A Note About Us

Hey everyone, Roy here. We recently received a request from a contributor to remove his submission because he feels like the terms and conditions we have outlined aren’t right in some way. I feel the need to address this. What was originally said:

I take issue with your expectation in the updated terms that contributors make effort to market this publication. Right now, you have 7 Twitter followers and 24 Facebook followers. That is a minuscule audience. You are not offering any compensation to contributors, and you are asking us to do your marketing work for you by promoting you to our followers.

Now, what it says in our Terms is that we expect any author getting published in our review to market their place in it the same way they market any of their other author-related things. As a subpoint, our terms also states that we understand we can’t follow everyone all the time, and the promotional part is on an honor system. If you for some reason don’t want to market yourself and your work in our publication, you don’t have to, and nothing bad will happen to you. As an author myself, I understand that there are two types of submitters: those who just want to have their work read and are willing to submit to non-paying markets to help the writing world at large as well as themselves, and those who do a sort of “dump and run” wherein they just hope to get a publication credit without any extra work. At Furtive Dalliance, we’re striving to create a community of the former. We want people that believe in the fabric of the writing community as much as they believe in getting rich off writing itself. If you’re looking for a well-established review with dozens of thousands of followers that’ll skyrocket you to stardom in a flash, we are not it. Having just launched the project in December, we haven’t even put out our first issue yet. We need time and help to build, and those that help us will not be forgotten.

This leads to the next part:

But as a publication just starting out, you’re attempting to make a profit from your journal, which is fine, but contributors whose work you are profiting from won’t even receive a contributor copy. They are expected to get your name out there and help build up your audience so that you can have purchasers for the journal, and they get nothing in return except… a publication credit.

This is blatantly, and upsettingly, false. Section 1 Article 2 clearly states:

As our part of this agreement, we will use payments received from sales of FD to promote your work through internet and other advertisements, to procure high-profile interviews, and to maintain a high-quality publication that everyone deserves. If, at a future date, we find we have excess funds after sufficient marketing, we will use the overflow to pay contributors either a static amount per submission or a complimentary copy of the publication, to be decided on at that time.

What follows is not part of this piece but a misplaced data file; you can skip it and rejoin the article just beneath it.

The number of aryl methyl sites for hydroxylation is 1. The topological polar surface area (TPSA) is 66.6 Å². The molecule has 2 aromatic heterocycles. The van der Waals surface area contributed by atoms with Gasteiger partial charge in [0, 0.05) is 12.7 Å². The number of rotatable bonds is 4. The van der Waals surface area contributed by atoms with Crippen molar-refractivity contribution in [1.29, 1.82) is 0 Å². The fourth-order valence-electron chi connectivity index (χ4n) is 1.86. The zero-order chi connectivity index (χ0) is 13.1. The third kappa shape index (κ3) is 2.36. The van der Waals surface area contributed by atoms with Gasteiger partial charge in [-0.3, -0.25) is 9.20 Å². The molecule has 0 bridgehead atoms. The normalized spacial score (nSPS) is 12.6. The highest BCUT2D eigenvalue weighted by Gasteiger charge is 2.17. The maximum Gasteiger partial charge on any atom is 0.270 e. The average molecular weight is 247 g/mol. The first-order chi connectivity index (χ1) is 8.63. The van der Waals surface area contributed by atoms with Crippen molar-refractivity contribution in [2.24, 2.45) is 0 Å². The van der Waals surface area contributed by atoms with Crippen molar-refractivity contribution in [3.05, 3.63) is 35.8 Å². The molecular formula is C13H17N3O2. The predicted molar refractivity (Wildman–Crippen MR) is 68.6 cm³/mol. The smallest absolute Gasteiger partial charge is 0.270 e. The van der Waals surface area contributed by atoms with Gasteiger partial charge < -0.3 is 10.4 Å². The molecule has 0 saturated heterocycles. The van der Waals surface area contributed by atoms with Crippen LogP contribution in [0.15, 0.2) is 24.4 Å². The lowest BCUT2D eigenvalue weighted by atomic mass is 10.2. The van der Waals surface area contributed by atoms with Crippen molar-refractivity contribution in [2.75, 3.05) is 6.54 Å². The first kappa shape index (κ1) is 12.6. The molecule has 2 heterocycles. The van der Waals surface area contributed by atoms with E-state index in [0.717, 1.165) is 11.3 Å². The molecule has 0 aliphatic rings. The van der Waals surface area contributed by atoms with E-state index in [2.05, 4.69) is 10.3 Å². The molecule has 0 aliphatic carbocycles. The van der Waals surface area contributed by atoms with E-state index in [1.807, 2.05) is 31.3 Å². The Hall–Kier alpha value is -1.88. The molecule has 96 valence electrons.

Any funds we make from this Review are going straight back into it. We are a true mom-and-pop operation. Everything you see is done by us. I run this website by myself. I customize themes by hand and do all my own graphic design. I hand format all of the Review stuff in InDesign. Every single story and poem is manually inserted and adjusted by me. The web hosting, domain, SSL certificate, and all marketing and promotional materials (stickers and bookmarks among some of the things planned) are paid for out of pocket by the two of us. We don’t receive any outside help aside from donations, of which we haven’t gotten any (yet). A lot of Reviews, especially those run out of colleges, get a lot of extra funding from the school, programs like clmp, and others. We also hope to utilize the great tools clmp has to offer, but we don’t qualify yet. We truly hope to reach a level that we can pay our contributors a decent amount for the work they submit, and when we do, we plan on adding a clause that will have us pay extra to contributors who were previously accepted during this time of building and are accepted for publication again. For now we’re bearing the brunt of this on our own, and we can’t even begin to show our gratitude for those that are willing to help us get on our feet.

We said from the beginning that we plan on running this outfit with as much love and transparency as possible, and we will stick to that promise. For those of you out there that have been submitting and following us on social media so far, thank you from the bottom of our hearts.

You may also like...

2 Responses

  1. Thank you very much, Roy.
    I sincerely hope this magazine will grow into what you wish it to be. It might be a long road, but it will be worth it!
    Also, thank you sincerely from the bottom of my heart for accepting my poem.

  2. Scath Beorh says:

    There must be at least three kinds of writers who submit work. I am of those who want to have their work read and are willing to submit to non-paying markets to help the writing world at large as well as themselves, but who are not savvy enough or are unwilling to work with social medias and other forms of self-promotion because of a variety of reasons, not the least of which is an intense distaste for self-promotion and/or no time whatsoever to put into the same. That said, because I do love writing and know that it has been my calling at least since I was a freshman in high school (just over 40 years ago), my curriculum vitae is substantial, and I have a four-book-a-year contract with one of the publishers who essentially does not pay, the indie market being what it is. I also helm the imprint Ghostley Books as well as the yearly Trembling Journal.

Leave a Reply

Your email address will not be published. Required fields are marked *

%d bloggers like this: